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Parents agree to Nevada settlement of $2 million after suicidal Black teen was killed by white officer

A family of a Black suicidal teen who was fatally shot by a white officer has agreed to a $2 million settlement from Sparks, Nevada. The agreement also includes more trainings for cops.

The parents of a suicidal Black teenager who was fatally shot by police in 2020 in Nevada have agreed to a $2 million settlement with the city of Sparks that also includes more crisis intervention and mental health training for police officers.

The city of about 110,000 on the edge of Reno said in a statement Monday it hopes the agreement helps bring “closure” to all parties.

Miciah Lee, 18, Sparks, had no criminal history and was not wanted for any crime when a white officer shot him five times while he was sitting in his car with a handgun between his legs and his hands in plain sight on Jan. 5, 2020, his family’s lawyer, Terri Keyser-Cooper, said.


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But she said Lee did have a long history of mental illness and drug abuse, and that the officers’ rush to violence defied any limited training they had received to diffuse such confrontations.

Lee’s mother, Susan Clopp, called 911 shortly before the shooting and told the dispatcher three times her son was “mentally unstable,” had a gun and intended to “die by cop or die by himself.”

One of the officers who responded to the scene after Lee fled an initial attempt to confront him and crashed in a suburban neighborhood said in an affidavit filed in U.S. District Court last year before the settlement talks that they “did everything they were trained not to do with mentally ill persons.”

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A federal judge ordered mediation and the parties said last month they had reached a settlement. The city’s insurance company completed the final installment of the $2 million in payments on May 18, lawyer Keyser-Cooper said.

“The size of this settlement speaks volumes,” said Keyser-Cooper, who alleged Lee would still be alive if he was white.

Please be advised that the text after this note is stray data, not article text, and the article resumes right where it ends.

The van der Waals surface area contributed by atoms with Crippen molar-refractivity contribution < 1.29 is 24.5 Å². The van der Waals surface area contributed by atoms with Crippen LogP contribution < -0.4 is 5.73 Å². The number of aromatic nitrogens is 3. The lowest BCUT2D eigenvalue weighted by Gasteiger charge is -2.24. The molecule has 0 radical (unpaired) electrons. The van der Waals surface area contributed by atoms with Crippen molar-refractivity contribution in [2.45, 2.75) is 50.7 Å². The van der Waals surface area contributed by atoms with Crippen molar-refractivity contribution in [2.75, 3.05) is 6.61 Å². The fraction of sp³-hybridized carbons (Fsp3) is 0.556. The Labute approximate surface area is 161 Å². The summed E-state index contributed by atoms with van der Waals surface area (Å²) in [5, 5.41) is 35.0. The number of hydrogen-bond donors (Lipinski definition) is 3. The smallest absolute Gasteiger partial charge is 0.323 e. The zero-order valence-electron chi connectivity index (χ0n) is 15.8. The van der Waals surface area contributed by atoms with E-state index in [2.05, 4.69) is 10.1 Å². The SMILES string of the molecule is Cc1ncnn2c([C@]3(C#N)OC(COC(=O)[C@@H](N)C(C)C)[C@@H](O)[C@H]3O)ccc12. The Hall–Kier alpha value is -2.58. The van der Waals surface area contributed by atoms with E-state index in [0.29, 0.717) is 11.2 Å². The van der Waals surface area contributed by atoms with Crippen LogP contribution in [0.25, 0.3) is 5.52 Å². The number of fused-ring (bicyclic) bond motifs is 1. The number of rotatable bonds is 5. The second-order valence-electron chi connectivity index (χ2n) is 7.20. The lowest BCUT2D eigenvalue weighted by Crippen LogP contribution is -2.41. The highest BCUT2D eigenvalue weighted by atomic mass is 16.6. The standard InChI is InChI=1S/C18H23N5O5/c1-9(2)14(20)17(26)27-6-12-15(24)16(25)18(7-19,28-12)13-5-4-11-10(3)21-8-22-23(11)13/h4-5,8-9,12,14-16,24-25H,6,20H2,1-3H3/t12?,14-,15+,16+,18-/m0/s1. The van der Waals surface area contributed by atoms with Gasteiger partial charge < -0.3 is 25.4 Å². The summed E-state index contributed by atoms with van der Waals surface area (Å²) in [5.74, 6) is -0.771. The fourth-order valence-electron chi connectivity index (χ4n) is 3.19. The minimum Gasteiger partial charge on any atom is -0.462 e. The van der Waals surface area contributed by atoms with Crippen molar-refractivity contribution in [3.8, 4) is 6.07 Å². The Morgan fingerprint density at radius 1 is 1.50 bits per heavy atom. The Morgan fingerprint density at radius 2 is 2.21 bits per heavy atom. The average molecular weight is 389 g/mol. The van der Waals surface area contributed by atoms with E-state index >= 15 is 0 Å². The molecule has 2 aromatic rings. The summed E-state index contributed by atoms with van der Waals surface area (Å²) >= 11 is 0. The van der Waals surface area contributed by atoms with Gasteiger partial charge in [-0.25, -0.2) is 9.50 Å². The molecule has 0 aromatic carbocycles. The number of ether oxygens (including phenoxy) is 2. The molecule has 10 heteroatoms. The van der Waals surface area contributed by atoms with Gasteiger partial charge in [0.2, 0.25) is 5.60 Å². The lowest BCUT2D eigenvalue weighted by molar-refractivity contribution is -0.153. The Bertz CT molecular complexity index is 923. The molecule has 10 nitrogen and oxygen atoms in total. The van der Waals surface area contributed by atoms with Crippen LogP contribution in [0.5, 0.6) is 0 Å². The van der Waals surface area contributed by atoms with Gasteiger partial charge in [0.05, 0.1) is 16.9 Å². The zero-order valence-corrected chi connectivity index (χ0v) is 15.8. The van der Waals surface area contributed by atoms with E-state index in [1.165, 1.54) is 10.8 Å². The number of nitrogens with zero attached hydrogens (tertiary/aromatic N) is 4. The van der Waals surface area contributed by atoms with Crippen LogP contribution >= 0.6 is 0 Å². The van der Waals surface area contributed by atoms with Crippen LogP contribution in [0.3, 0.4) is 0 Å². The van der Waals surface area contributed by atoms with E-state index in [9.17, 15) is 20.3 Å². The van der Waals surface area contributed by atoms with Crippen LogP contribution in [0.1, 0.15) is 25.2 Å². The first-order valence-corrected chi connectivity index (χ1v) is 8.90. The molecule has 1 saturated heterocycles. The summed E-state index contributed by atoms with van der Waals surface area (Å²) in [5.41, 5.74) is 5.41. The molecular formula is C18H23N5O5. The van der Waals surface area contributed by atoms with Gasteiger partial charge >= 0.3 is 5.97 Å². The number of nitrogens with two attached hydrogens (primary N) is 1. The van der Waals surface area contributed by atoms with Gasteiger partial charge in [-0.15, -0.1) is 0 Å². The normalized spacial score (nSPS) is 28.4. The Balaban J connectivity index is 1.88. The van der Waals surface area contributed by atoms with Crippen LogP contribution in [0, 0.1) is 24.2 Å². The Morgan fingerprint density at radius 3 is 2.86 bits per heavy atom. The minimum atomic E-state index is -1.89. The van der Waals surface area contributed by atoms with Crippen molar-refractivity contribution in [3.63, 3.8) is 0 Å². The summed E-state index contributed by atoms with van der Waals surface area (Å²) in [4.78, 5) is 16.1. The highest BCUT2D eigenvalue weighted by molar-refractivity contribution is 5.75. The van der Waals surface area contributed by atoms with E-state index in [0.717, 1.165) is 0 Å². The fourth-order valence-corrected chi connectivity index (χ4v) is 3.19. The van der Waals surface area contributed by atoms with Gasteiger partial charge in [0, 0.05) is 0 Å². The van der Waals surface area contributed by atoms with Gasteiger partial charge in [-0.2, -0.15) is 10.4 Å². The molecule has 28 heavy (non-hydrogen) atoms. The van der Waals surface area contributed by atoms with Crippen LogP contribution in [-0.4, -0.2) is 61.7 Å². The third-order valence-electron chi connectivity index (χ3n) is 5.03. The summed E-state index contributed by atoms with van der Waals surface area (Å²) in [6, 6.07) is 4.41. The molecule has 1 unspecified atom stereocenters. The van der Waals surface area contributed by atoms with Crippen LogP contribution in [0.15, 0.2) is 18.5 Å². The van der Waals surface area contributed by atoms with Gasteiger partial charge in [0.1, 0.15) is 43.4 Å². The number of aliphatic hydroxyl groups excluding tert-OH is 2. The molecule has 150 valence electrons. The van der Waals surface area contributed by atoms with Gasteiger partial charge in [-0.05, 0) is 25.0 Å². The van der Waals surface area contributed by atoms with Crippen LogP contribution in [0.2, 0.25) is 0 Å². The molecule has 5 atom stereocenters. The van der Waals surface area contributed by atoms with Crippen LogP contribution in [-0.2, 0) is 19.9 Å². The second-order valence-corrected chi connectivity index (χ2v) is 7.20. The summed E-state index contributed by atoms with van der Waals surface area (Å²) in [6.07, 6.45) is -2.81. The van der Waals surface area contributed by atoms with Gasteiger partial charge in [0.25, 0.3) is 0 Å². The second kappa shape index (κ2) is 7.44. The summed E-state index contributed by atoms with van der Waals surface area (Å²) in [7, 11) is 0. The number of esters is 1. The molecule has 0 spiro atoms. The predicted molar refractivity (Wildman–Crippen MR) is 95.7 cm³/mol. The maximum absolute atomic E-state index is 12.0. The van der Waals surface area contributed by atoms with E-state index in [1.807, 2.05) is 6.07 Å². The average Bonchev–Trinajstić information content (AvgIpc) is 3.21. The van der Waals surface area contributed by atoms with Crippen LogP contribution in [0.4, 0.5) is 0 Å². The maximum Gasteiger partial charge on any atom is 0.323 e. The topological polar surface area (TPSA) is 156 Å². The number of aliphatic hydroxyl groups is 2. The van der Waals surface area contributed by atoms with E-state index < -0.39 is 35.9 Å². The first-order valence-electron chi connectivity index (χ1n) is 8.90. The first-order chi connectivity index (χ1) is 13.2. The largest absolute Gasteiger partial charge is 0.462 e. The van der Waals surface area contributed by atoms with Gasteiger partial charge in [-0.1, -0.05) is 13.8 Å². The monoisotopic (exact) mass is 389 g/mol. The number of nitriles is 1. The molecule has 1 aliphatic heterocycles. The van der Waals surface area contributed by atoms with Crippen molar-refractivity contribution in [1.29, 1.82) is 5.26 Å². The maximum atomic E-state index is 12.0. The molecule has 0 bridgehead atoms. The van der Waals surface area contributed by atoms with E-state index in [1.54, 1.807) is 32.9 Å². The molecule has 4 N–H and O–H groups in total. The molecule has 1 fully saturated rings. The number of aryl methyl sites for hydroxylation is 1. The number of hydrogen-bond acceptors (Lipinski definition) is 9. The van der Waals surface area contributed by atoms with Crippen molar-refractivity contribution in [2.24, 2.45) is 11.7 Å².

“I am greatly encouraged that Sparks has promised to provide to its officers more training, with oversight to ensure officers act pursuant to their training, and a tragedy like this will not occur again,” she said in a statement late Friday.

As part of the settlement, Keyser-Cooper said Sparks agreed that all officers will receive 40 hours of Crisis Intervention Training and that each year all Sparks police officers will receive refresher training.

In addition, each officer will receive annual training on some additional new policies which include: Use of Force, Suicidal Subject Response, and Interacting With Persons Suffering From Behavioral Health Issues, she said.

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The city of Sparks confirmed in a statement emailed to The Associated Press on Monday that the city’s insurance carrier hired outside counsel to handle the case and that the parties agreed to settle it for $2 million during a settlement conference in Las Vegas.

“The City of Sparks is hopeful that all parties involved will get closure after this settlement,” the statement said.

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About six months after the shooting, Washoe County District Attorney Chris Hicks cleared Sparks police of any wrongdoing. His office was not part of the civil case and declined comment on the settlement on Monday.

The lawsuit filed in 2022 said Lee’s death was an unjustifiable homicide that resulted from a “police culture in Sparks” — a “police department so poorly trained that it had a history of failing to investigate, analyze, or even talk to any officers involved in any police shootings for the past 15 years.”

The lawsuit also alleged the Sparks Police Department failed to sufficiently train officers on how to interact with the mentally ill and systematically, failed to de-escalate as required when interacting with the mentally ill.

Former Sparks Police Chief Peter Krall testified that responding officers knew what they were required to do and their conduct in failing to utilize their training was an “aberration.”

“However, it was anything but an aberration: It was a highly predictable consequence of system-wide failures,” Keyser-Cooper wrote in the original lawsuit.

“It is consistent with a pattern endemic in SPD — but also throughout the country—that, when encountering mentally ill persons, officers all too frequently choose violence as their first resort,” she said.

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